Recently, we investigated the kinetics of Sec17p and Sec18p function in vacuole fusion (Mayer et al., 1996). Both proteins were only required in an initial phase of the reaction, a phase which could even precede the docking step. However, it remained unclear if the Sec17p/Sec18p reaction is necessary to initiate the docking event. Alternatively, it could have been completed before docking, but might be required for the fusion pathway at a later stage which could occur after docking. By investigating the docking event directly, we can now address this question.
Sec18p Activity Is a Prerequisite for Vacuole Docking
We define docking as the sequence of events which occurs upon contact between the vacuoles, establishes their stable interaction, and commits them to subsequent fusion. The docking of yeast vacuoles can be assayed biochemically, employing dilution resistance as a criterion. Why is dilution resistance an assay for the association state of vacuoles? Docked vacuoles adhere stably to each other. This enables them to undergo subsequent fusion reactions despite dilution, provided that the concentrations of necessary soluble factors are not changed. On the other hand, dilution strongly reduces the probability for the formation of new interactions between free, undocked vacuoles. Hence, dilution prevents fusion between undocked vacuoles but not the fusion of docked vacuoles. The fusion signal obtained after dilution is therefore a direct measure of the association state of the vacuoles at the time of dilution. It is, however, important to verify that the suppression of fusion is indeed due to spatial separation of undocked vacuoles rather than to dilution of peripheral factors. Such factors might dissociate from the membranes but not be supplied by the reaction mixture used for dilution. Two observations confirm that fusion is suppressed only by spatial separation in diluted samples: First, the vacuoles can be reisolated from an ongoing fusion reaction and be resuspended in fresh reaction mixture (which would not contain factors that might have been released from the vacuoles in the first phase). This treatment can be performed at any phase of the reaction without interfering with subsequent fusion (Mayer et al., 1996). Second, the supernatant of large-scale, ongoing fusion reactions, which would contain dissociated peripheral factors in the necessary concentrations, can be retrieved. If used for diluting newly started reactions, it efficiently prevents fusion (data not shown). Thus, dilution resistance provides a valid criterion of the association state of the vacuoles and a tool for monitoring docking.
Using dilution resistance as a biochemical assay, we determined the time course of the docking reaction and its relationship to the requirements for Sec18p, Sec17p, and Ypt7p (Fig. 1). Aliquots of a fusion reaction were diluted or mixed with inhibitors at different times of a 70-min incubation. A further aliquot was placed on ice to monitor the progression of the fusion reaction. When diluted at the start, the reaction was completely prevented, but full resistance to dilution was achieved within 30 min after the onset of the reaction. In contrast, resistance to antibodies to Sec17p and Sec18p occurred after only 15 min. This suggested that the Sec17p/Sec18p reaction might be a prerequisite for achieving dilution resistance, i.e., for the docking step. The time course of dilution resistance overlapped with the time courses obtained with antibodies to Ypt7p or with Gdi1p (which binds to, and extracts, Ypt7p from the vacuoles). This close kinetic link suggested that Ypt7p might be directly involved in the docking process. To test these hypotheses, it was necessary to establish the absolute order of the requirements for Sec17p, Sec18p, and Ypt7p in relation to the docking event.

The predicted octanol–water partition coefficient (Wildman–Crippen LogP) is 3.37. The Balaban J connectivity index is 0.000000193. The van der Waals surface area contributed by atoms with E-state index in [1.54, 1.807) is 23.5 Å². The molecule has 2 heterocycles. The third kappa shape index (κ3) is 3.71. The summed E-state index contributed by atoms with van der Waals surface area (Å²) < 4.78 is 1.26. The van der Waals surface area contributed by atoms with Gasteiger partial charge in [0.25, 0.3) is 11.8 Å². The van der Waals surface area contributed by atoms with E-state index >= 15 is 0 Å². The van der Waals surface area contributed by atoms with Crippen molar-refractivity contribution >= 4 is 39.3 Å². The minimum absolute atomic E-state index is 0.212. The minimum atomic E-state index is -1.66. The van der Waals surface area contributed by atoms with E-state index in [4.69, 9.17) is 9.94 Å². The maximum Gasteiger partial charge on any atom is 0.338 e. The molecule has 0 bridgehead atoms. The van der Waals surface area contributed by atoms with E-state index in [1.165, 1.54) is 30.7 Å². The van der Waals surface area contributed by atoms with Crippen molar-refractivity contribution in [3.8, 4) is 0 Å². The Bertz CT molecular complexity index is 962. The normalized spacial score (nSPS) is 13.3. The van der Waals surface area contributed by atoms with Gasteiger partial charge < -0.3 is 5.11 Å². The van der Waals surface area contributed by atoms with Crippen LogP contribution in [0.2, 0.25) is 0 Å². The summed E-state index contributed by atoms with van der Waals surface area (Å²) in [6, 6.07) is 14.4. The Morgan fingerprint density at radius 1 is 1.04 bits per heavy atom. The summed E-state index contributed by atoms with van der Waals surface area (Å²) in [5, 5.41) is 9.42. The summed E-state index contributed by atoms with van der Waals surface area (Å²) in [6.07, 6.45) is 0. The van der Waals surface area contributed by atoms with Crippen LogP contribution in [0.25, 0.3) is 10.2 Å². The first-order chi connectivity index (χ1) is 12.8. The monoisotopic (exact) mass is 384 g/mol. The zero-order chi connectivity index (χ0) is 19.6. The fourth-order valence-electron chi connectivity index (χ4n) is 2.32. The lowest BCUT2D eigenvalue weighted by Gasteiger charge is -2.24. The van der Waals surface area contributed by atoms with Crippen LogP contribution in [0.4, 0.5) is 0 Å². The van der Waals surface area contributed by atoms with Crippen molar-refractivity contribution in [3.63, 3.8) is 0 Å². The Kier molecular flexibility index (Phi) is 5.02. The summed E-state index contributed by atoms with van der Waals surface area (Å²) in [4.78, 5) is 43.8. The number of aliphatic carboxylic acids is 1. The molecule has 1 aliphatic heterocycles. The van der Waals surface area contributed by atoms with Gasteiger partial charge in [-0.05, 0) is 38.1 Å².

We investigated, with a two step experiment, whether the docking step of the reaction must be preceded by Sec18p activity. In the first phase, the vacuoles were incubated in the presence of Fab-fragments directed against Sec18p to suppress Sec18p activity (Fig. 2,A, right panel). After 20 min, a period which permits a standard reaction to become largely dilution resistant (see Fig. 1), the vacuoles were reisolated, resuspended in fresh reaction mixture, split into aliquots, and supplemented with purified Sec18p to overcome the Fab-block. If the second incubation was then performed at standard vacuole concentration, efficient fusion occurred. However, if the vacuoles were diluted 20-fold in the second phase, fusion was suppressed. The vacuoles had not become dilution resistant, i.e., they had not been able to dock during the first incubation. In a positive control sample in which Sec18p was not inhibited in the first phase, the vacuoles had docked and the reaction had become largely dilution resistant (Fig. 2,A, left panel). Analogous approaches were used to demonstrate that the acquisition of dilution resistance depends on ATP (Fig. 2,B) and physiological temperature (Fig. 2 C). Both conditions are also required for Sec18p activity (Wilson et al., 1989; Mayer et al., 1996).